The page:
Amazon Web Services, Inc. (AWS), an Amazon.com company, announced that Korean Air Lines Co. Ltd. is moving its infrastructure to AWS, going all-in on the world’s leading cloud and selecting AWS as its standard for machine learning workloads.
Korean Air plans to leverage Amazon Simple Storage Services (Amazon S3) and AWS data warehousing and analytics services, such as Amazon Redshift and Amazon Athena, for its data lake project in order to improve business intelligence and gain competitive advantage through data-driven insights.
As part of Korean Air’s all-in journey to AWS, the airline is migrating production workloads—including its website, loyalty program, flight operations, and other mission critical operations—to AWS and plans to shut down its data centers over the next three years.
Korean Air will use AWS database, containers, and serverless technologies to create a microservices architecture on AWS. This architectural shift will improve Korean Air’s security posture, optimize application performance and reliability, and enable the airline to independently scale workloads of any size and complexity in the cloud. Korean Air data scientists and engineers will be using Amazon SageMaker—a fully managed AWS machine learning service—to build, train, and deploy machine learning models to improve predictive aircraft maintenance systems and automate repairs so that the airline’s fleet is always ready for travel. Korean Air also intends to leverage Amazon Sumerian, a set of tools for creating high-quality virtual reality experiences on the web, to create virtual employee training programs and simulations, enhancing the inflight experience and ensuring maximum safety for passengers.
“We’re excited to begin our 10-year relationship with AWS, using their unmatched breadth of functionality to innovate in the cloud and leveraging AWS’s hands-on support and dedicated resources that understand the challenges that we face,” said Kenny Chang, CIO of Korean Air. “We are overhauling our entire IT infrastructure in the next three years, moving all of our websites, cargo management, flight control systems, and enterprise resource planning and other systems to AWS. This will enable us to bring new services to market faster and more efficiently so that customer satisfaction continues to increase. Operating on AWS will enable Korean Air to quickly and flexibly respond to market changes and customer needs in ways that were not possible with our on-premises infrastructure.”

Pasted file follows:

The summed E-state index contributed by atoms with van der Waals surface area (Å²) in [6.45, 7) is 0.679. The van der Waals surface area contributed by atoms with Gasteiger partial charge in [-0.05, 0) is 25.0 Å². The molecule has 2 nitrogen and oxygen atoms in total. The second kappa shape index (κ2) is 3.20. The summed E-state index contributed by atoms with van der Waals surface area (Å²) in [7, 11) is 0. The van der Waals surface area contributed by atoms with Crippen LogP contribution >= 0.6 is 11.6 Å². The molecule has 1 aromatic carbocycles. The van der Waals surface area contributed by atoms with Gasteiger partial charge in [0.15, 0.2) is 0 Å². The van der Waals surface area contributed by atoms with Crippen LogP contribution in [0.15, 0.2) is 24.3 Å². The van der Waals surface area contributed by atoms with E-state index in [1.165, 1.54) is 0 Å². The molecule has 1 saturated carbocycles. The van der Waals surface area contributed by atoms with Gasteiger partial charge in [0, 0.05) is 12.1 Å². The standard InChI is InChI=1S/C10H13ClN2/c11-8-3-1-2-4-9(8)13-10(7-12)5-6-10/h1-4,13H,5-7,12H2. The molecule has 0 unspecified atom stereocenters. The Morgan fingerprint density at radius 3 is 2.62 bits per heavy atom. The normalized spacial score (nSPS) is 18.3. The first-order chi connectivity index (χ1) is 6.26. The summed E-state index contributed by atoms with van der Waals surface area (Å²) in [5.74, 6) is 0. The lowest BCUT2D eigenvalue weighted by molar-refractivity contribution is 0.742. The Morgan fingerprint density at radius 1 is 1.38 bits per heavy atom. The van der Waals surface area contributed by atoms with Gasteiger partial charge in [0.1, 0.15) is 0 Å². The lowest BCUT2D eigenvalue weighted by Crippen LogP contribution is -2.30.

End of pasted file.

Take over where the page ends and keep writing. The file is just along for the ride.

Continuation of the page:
“The decision to go all-in on AWS marks the start of Korean Air’s digital transformation, becoming one of the first Korean business conglomerates and the first Asia Pacific airline to make this mass migration to the cloud,” said Mike Clayville, Vice President, Worldwide Commercial Sales at AWS. “By leveraging AWS, they will be able to use AWS’s broad and deep portfolio of cloud services and the most reliable, highly performant infrastructure to evolve their business. Their data scientists and engineers will use the most advanced AWS technologies to analyze passenger travel information, enhance booking experiences, and boost predictive capabilities to safely adjust routes, save on fuel costs, and maintain their fleet.”